Prior to Finnegan’s operation, Miller and his team of neurologists had pinpointed the areas of the baby’s brain responsible for his seizures.  During the operation, Miller put a couple of very fine cuts into the fibers of the brain’s white matter – bundles of nerve cells that connect areas of the brain together – to disrupt communication between the diseased brain regions and the healthy brain regions.

“We’re able to leave the diseased brain in place, but allow it to be separate from the healthy brain,” Miller told  “Not only do you stop the seizures, but you’re also allowing the normal parts of the brain to develop normally and develop normal functions.”

Miller explained that during hemispherectomies, surgeons will often remove areas of healthy brain in addition to the diseased portions of the brain, to ensure that all unhealthy tissue has been removed.  However, this sometimes results in the removal of crucial brain areas, ultimately limiting the patient’s cognitive capacity.

With TPO disconnection, most of the brain tissue remains, forcing the healthy portions of the brain to do extra work and take on the functions of the diseased brain.  This is why it’s important for patients with epilepsy to have brain surgery as young as possible, Miller said, so that can start developing new neural pathways.

“You really want to capture these things while the brain is still developing,” Miller said. “As people get older, it really does impede the development of cognitive function, because you’re have seizures coming all the time…And an even bigger problem is that the brain can be passing functions on to the epilepsy portion of the brain, maybe where memory is formed or speech – even movement…So we, in effect, force the healthy parts to take over the areas that would have continued to produce epilepsy.”

A promising future

A year after his nearly 10-hour surgery, Finnegan is doing great, and Born-Crow said he hasn’t had a single seizure since the operation.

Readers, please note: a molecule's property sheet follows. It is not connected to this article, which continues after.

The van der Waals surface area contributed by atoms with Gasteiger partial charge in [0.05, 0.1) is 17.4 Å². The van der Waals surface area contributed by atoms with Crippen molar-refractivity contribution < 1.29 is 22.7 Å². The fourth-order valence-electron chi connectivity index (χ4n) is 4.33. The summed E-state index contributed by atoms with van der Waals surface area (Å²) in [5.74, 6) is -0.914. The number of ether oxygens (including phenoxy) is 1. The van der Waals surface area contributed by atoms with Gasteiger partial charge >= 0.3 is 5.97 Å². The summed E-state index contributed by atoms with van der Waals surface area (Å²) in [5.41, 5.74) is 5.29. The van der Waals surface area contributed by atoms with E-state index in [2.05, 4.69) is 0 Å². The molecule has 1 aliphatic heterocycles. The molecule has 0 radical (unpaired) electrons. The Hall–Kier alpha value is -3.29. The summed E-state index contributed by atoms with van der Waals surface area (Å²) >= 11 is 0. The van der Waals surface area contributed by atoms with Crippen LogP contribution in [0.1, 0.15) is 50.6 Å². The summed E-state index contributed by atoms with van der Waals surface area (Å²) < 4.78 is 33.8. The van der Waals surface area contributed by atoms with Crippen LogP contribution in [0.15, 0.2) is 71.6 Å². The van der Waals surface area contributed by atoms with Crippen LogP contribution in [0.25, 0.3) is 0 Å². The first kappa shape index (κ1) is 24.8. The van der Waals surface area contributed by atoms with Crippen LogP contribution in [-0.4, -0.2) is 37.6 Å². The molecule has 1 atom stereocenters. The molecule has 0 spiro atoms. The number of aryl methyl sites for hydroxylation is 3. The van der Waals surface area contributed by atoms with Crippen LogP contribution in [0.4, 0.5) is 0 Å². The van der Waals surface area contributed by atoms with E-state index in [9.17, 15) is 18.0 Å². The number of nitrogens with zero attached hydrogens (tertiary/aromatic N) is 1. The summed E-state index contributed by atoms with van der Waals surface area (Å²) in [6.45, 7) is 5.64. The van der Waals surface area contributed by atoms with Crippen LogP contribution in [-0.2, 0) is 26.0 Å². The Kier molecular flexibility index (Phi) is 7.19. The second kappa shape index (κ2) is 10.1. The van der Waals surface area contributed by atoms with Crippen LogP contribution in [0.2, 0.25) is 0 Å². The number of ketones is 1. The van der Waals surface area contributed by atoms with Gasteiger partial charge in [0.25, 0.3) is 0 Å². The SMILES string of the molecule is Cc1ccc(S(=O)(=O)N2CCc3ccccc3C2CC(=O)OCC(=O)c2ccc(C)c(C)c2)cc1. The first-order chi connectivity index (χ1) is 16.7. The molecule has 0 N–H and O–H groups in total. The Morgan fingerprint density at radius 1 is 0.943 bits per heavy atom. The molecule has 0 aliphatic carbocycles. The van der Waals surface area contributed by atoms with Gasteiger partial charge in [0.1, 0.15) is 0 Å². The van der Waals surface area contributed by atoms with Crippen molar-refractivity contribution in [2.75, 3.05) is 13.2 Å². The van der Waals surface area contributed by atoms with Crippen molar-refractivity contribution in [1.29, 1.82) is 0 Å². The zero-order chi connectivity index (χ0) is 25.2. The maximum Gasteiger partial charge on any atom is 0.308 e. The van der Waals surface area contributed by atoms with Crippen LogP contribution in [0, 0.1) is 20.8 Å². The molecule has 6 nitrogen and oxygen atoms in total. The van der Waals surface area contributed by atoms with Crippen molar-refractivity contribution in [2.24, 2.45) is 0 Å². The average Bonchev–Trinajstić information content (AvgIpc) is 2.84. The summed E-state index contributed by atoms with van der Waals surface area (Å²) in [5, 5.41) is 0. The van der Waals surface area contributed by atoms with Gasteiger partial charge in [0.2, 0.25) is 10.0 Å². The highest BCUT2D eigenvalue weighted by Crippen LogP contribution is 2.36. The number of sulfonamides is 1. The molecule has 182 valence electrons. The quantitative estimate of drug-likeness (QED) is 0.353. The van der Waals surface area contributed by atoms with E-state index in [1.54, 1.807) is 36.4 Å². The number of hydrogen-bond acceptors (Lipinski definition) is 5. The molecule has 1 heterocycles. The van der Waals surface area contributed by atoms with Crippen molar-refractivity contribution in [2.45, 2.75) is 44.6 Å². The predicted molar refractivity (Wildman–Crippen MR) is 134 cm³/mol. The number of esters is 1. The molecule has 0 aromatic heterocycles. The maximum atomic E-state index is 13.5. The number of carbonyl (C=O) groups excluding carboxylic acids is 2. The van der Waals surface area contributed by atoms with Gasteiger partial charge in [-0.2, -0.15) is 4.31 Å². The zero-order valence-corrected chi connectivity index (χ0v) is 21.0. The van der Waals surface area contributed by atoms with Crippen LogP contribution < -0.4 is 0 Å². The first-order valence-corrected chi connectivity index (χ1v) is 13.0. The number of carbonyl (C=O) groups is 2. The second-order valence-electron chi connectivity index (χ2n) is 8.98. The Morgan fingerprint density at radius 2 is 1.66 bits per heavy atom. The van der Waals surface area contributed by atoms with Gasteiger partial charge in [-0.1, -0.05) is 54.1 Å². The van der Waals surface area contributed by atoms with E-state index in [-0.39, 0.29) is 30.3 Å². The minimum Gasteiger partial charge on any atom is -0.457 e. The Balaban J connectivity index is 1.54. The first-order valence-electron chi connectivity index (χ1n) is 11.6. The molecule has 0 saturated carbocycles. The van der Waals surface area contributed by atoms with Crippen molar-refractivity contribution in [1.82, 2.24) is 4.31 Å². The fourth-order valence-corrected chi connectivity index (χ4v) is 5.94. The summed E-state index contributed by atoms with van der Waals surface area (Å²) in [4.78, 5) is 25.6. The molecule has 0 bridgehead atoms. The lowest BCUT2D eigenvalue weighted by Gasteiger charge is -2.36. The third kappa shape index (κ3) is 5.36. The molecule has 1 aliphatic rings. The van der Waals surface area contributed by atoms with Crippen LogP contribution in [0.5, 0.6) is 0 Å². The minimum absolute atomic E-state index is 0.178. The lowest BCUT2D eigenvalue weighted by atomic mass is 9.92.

“He was amazing from the moment he woke up,” Born-Crow said.  “I was terrified they’d disconnect something that’d change him from the baby that we had come to know.  But he was totally normal; nothing was different except for the fact that he didn’t have seizures anymore.”

Both Born-Crow and Miller hope that Finnegan’s success story will help demonstrate the benefits of TPO disconnection to other epilepsy patients.

“There’s a large number of people in this country who suffer from epilepsy that may be curable, and people are afraid to undergo surgical procedures that could potentially have risk,” Miller said. “Hopefully by making (the surgery) less invasive, we make it a little more appealing and less dangerous so that we have better long term outcomes.”

Born-Crow also advised other parents with a newborn or child with epilepsy not to hesitate when it comes to the procedure.

“I would tell them to run towards a surgery like this,” Born-Crow said. “I know parents are scared of any surgery, but epilepsy is not curable, and surgery (may be) the only fix for it.  If you think your child is a good candidate, it’s great because there are so many children who aren’t.”